NEW YORK (Reuters) - Brent crude fell on Friday, reversing earlier gains, as European debt woes weakened the euro and a gauge of U.S. consumer expectations fell to a 31-year low.
The dollar firmed, making oil more expensive for holders of foreign currencies. The euro came under pressure on speculation that debt-laden Italy may have its sovereign rating downgraded, just as Greece finalizes plans to restructure its own debt payments.
Brent crude for November fell 8 cents to settle at $112.22 a barrel. Europe’s benchmark crude had risen above $114 a barrel in earlier trading.
For the week, Brent fell 55 cents a barrel, snapping a four-week winning streak.
U.S. crude took a bigger fall, settling down $1.44 a barrel to $87.96. A Thomson Reuters/University of Michigan survey of U.S. Consumers’ preliminary September consumer sentiment rose slightly. But a measure of consumer expectations for the future of the economy fell to its lowest level since 1980.
“Oil investors have to be getting worried about global demand going forward, and the risk of contagion in Europe from Greece to other economies,” said Richard Ilczyszyn of MF Global in Chicago.
Europe’s debt woes could hit petroleum demand as economic growth slows, although more U.S. economic stimulus measures may still help to inflate commodity values even if demand does not expand.
The U.S. Federal Reserve meets next week, with its policymakers set to consider additional measures to stimulate the U.S. economy and prevent it from falling into recession.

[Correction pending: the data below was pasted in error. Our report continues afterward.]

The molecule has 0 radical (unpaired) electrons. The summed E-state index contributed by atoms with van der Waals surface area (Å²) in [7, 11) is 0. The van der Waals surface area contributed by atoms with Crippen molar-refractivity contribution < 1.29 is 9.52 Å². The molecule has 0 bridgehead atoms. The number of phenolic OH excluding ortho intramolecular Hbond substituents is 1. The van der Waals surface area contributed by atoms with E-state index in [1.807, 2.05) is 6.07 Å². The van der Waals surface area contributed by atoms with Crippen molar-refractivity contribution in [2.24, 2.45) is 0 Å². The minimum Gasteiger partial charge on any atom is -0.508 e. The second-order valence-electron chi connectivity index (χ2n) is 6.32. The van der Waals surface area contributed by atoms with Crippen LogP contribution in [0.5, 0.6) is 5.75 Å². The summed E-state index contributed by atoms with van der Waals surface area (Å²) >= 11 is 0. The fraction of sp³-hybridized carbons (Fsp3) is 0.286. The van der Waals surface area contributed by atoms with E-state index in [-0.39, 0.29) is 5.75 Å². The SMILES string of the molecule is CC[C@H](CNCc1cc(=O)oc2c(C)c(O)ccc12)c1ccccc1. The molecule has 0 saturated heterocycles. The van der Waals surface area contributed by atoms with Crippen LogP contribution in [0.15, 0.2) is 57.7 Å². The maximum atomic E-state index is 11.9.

New Fed stimulus measures could weigh on the dollar and help riskier assets like commodities to rise.
Brent’s losses trailed those of U.S. crude as the European contract switched to a new front month, November, and investors bet it would gain in value versus later months on tight prompt supply of North Sea crudes.
Brent for November traded on Friday at a $24.18 per-barrel premium to West Texas Intermediate for the same month. The spread had closed at $22.71 on Thursday.
North Sea Forties crude, one of the key crude oil streams used to price about two thirds of global physical oil, has been suffering from production problems and loading delays since May, supporting Brent crude futures.
Shipments of Forties crude oil are being further delayed due to production shortfalls, trade sources said on Thursday.
Additional reporting by Ikuko Kurahone in London, Gene Ramos and Robert Gibbons in New York; Editing by Bob Burgdorfer and Jim Marshall